And there’s something funny that we don’t think of often enough when it comes to those deals that went so badly wrong for this organization.
Burnett was here from 2006 to 2008. B.J. Ryan’s deal was on the books from 2006 to 2010. Vernon Wells signed his massive extension prior to 2007 (though it didn’t really kick in in a big way until 2010, and he was traded the off-season after).
And the Blue Jays’ payroll in those years? According to Cot’s it was $71.9-million (2006), $81.9-million (2007), $98-million (2008), $80.5-million (2009), $78.7-million (2010), and with Wells off the books, it went down to $70.6-million in 2011.
Obviously some of the differences between those payrolls and the $137.2-million the Jays spent this year have to do with where the team was at, and obviously there have been changes to the economic environment over that span — there’s the new national TV deal in the U.S., which pumps an additional $26-million per year into the coffers of each club, and the Canadian dollar isn’t currently as strong as it once was, for example — but even factoring for that, would spending even more than they were in all those years have been reckless? Would paying all of the $23-million owed to Wells in 2011, and not just the $5-million they sent to the Angels, have been a crippling blow? Would paying the $10.1-million that the Alex Rios contract averaged from 2008 to 2014 have been?
Were the consequences of any of those deals, or deals of that type, so great that they needed to be feared? That contracts needed to be dumped? Could the Jays not have been much better throughout that span if they had been even more willing to spend and less cynical about pocketing revenue sharing dollars?
We’re just taking a very quick and very dirty look only a part of a complicated financial picture here, without much accounting for on-field success, and that doesn’t actually prove anything, I know. But still, clearly the answer to all those questions is “certainly fucking not.” And while there are very real and understandable fears that ownership itself may at any point have imposed limits on payroll that made carrying bigger contracts a problem, the notion that they couldn’t very easily swallow the back end of a Robinson Cano-sized deal and be just fine for it is as much a fallacy as the idea that their refusal to go beyond five years on a deal has anything to do with why they don’t end up signing big ticket free agents.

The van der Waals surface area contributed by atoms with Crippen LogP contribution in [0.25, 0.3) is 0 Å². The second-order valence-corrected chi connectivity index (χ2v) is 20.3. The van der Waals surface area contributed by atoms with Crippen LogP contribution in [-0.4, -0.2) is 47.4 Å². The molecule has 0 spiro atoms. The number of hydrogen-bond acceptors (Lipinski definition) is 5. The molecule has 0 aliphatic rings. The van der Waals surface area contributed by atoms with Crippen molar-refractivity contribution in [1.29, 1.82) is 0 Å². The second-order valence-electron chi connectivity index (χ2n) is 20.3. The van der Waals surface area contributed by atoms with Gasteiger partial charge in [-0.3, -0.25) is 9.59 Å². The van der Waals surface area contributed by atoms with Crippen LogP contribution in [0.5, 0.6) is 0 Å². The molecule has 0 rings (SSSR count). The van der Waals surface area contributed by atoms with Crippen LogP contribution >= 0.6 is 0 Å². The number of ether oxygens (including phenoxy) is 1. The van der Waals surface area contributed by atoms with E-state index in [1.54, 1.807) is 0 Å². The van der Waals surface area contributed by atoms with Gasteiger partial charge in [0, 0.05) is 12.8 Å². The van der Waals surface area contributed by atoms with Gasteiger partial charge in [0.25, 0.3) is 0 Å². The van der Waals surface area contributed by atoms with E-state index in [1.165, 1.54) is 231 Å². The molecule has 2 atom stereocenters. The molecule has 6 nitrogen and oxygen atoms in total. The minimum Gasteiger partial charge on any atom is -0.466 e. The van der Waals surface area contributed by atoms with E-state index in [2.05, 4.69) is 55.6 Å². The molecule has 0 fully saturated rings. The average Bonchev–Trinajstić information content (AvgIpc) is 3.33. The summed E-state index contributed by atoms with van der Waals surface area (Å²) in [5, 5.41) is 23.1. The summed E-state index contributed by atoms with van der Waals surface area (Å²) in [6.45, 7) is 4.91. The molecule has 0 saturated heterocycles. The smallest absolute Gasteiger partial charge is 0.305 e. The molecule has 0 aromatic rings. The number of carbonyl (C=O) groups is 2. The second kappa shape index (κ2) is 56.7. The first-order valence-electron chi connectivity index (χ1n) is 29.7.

They choose not to spend more. Boras is right.
I know we know this, but it doesn’t hurt to give ourselves a reminder every once in a while, or at the very least to let Mr. Super Agent do it for us. Especially when it’s within a week of learning that the club is asking us fans to spend more, and on a day when the similarly corporate-owned Atlanta Braves — who two years ago signed B.J. Upton to a five-year, $75-million deal, and less than a year ago extended Freddie Freeman for eight years and $135-million — may have outbid the Jays for their hitting coach.
Yes, the current payroll is healthy and mostly just poorly allocated, but it’s the refusal to budge on it — a necessary instrument given that missteps are always going to happen — that makes the task of improving the team so much more difficult. And the fact that they do it to themselves, and that we get asked to pay more — and often gladly do! — for the privilege of watching the results of this self-imposed impotence, is as sad as it is infuriating sometimes.
I dunno. I mostly just wanted to write the old-timey headline.
So… there’s that.